Reviews Logo
The Seven Isles of Ameulas
Casey Fahy
Writers Club Press, 443 pages

The Seven Isles of Ameulas
Casey Fahy
Casey Fahy was born in Hollywood, California, five minutes before his twin sister, and has two smarter older brothers. The author lives in southern California where, when he isn't writing, he's feeding his pug Caesar, or sculpting, maintaining his website, and making a general mess of his home. He is the author of several novels, including The Bot Story, which is also available from Writers Club Press. Though his main focus as a writer is on his novels, he's written thousands of movie descriptions that appear on sites all over the Internet. He's also written several cover stories for Schwann DVD Advance magazine (on Victor Fleming, Ridley Scott, and the history of Disney animation), and a now-legendary hair-piece for Grand Royal magazine on the ancient history of the "mullet" (a word he and the Beastie Boys helped get entered into The Oxford Dictionary of the English Language).

Casey Fahy Website
ISFDB Bibliography
Publishers page for The Seven Isles of Ameulas
Author's website
Chapters 1-13 of 30 of The Seven Isles of Ameulas
Other writings:
1, 2

A review by Georges T. Dodds

Doesn't it seem that every other fantasy these days is a story of brave but naive individuals rushing off to snatch the powerful artefact-of-the-week before Mr. Nasty uses it to toast civilization as they know it? Just like cloning Dolly the sheep, literary cloning of Tolkien et al. tends to lead to arthritic literary offspring. While the writing in The Seven Isles of Ameulas, Casey Fahy's first genre novel, has its problems (e.g., exclamation-mark-rich conversations, at times jarring plotline shifts and loose threads), it is redeemed by being fairly unconventional and weaving together a number of distinctive narratives and character psychologies. For one price you get large-scale wizardly landscape rearrangements, alternate dreams worlds, political intrigue, troubled love affairs, and high-seas adventure, amongst others.

The sorcerer-prince Trinadol Gheldron returns to Ameulas to claim his throne and receive his dead father's warnings: "The thing you love most will be your curse" and "Beware the crimson..."  He finds a loving wife, Neuvia, and everything is rosy, until they are crowned, and then things turn bad -- crimson-bad -- as the Cronus Star, source of power to his ancestors glows blood crimson when he picks up his sceptre. Given such an obvious portent of evil, rather than endanger others, Trinadol sends everybody away and uses his powerful magic to physically isolate himself, but in doing so dooms himself to a slow descent towards certain death. Neuvia who had stuck around honing her magical skills and has been meeting Trinadol in the dreamworld of Wyndernia, cannot bring him to see his self-destructive ways. Meanwhile one of the evil Drugor's minions, Blox, has become mayor of the Ameulentians' capital, and is preparing Drugor's arrival. A message reaches Nil Ramesis, sailor and innovative ship-builder, and his friends: Trinadol will die if he is not saved. However, there is the matter of various physical and magical barriers Trinadol has surrounded himself with to overcome -- will they arrive on time or even alive? and if not who will be left to defeat Drugor?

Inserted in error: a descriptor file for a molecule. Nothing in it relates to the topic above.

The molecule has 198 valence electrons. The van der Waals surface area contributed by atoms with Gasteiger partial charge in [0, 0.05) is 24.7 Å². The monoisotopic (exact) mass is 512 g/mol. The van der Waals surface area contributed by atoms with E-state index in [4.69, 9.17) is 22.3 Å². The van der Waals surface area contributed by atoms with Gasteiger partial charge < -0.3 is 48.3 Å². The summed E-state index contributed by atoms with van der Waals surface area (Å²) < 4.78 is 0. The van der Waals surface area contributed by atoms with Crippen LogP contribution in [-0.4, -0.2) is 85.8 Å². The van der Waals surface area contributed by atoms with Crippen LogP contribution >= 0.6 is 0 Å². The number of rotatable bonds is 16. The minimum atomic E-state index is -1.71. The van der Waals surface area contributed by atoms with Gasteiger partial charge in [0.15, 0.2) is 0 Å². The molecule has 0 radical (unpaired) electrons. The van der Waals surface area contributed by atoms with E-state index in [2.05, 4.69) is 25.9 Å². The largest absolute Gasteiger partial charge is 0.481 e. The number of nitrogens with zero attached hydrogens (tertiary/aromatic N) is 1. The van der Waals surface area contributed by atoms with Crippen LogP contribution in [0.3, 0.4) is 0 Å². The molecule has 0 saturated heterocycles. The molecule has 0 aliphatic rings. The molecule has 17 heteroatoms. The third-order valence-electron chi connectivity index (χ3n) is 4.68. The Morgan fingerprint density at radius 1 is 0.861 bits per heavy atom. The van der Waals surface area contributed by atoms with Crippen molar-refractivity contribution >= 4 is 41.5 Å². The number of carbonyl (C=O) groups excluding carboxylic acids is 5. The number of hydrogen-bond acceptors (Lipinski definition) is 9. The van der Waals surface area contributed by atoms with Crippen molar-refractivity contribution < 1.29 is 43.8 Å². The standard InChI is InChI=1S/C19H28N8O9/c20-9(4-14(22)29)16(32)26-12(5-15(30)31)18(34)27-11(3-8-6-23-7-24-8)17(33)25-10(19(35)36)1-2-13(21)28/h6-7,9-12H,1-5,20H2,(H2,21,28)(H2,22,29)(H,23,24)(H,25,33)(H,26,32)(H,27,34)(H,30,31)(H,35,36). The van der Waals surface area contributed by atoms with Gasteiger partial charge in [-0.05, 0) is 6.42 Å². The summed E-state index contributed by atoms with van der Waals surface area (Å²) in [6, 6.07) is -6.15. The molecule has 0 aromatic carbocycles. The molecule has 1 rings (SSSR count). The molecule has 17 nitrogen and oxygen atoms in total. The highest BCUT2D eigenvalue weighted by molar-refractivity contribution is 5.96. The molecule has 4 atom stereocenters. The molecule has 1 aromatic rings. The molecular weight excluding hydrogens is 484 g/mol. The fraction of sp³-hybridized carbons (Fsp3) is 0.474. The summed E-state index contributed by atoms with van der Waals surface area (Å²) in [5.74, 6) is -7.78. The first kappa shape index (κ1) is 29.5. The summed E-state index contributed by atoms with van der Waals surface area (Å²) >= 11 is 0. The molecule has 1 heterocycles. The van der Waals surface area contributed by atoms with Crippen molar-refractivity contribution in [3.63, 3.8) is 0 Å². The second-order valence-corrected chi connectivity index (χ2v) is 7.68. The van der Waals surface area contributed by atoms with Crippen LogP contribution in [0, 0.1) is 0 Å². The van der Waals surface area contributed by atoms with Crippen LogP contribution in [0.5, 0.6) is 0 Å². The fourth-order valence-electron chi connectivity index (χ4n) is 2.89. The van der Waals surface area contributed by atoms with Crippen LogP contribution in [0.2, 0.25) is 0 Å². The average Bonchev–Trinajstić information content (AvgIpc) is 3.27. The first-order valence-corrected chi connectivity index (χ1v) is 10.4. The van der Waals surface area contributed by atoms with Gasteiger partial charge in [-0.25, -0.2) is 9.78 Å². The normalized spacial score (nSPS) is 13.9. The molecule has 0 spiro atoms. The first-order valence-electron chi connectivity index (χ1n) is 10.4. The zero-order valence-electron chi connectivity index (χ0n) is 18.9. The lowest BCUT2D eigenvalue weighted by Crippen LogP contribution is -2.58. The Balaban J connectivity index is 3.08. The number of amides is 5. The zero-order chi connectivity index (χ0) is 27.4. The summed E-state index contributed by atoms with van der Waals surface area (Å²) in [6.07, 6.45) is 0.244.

While the literati can consult the author's lengthy discussion of the "philosophical underpinnings" of the novel, what both drew me most to the novel and simultaneously most disconcerted me were the different voices of what could almost be stand-alone stories: (i) Trinadol returns and reacts to his doom, (ii) Neuvia grows emotionally and in magical prowess in the magic forest, (iii) the conspiracy in the capital, (iv) the voyage of rescue. Thinking of the differences in voice, I came up with who I might have cast to write each portion and to define the varied "feels" of different portions: The first, dark fantasy (Clark Ashton Smith to write it, Gustave Doré to illustrate it). The next a pastoral fantasy (William Morris or Richard Jefferies to write it and some Pre-Raphaelite painter to paint Neuvia). The next a story of intrigue (Katherine Kurtz of the Deryni books to write it). And the last a sea-adventure (Robert Louis Stevenson or more recently Björn Larsson to write it, and Frederick Remington to illustrate it). These different voices might be less jarring and have perhaps been used to greater effect if the different portions had been presented as narrated by their main character; however, they were, by novel's end, fairly well if tenuously linked.

The Seven Isles of Ameulas is an enjoyable and more than just paint-by-numbers first genre novel by an author who has shown himself capable of handling a number of incongruous themes in an interesting and largely non-derivative manner. So, if you were going to spend your money on the nth mirror image of The Lord of the Rings, divert your investment to an author who, while he may need to hone his craft a bit, is at least trying to present something a bit different.

Copyright © 2002 Georges T. Dodds

Georges Dodds is a research scientist in vegetable crop physiology, who for close to 25 years has read and collected close to 2000 titles of predominantly pre-1950 science-fiction and fantasy, both in English and French. He writes columns on early imaginative literature for WARP, the newsletter/fanzine of the Montreal Science Fiction and Fantasy Association and maintains a site reflecting his tastes in imaginative literature.

SearchContents PageSite MapContact UsCopyright

If you find any errors, typos or anything else worth mentioning, please send it to
Copyright © 1996-2014 SF Site All Rights Reserved Worldwide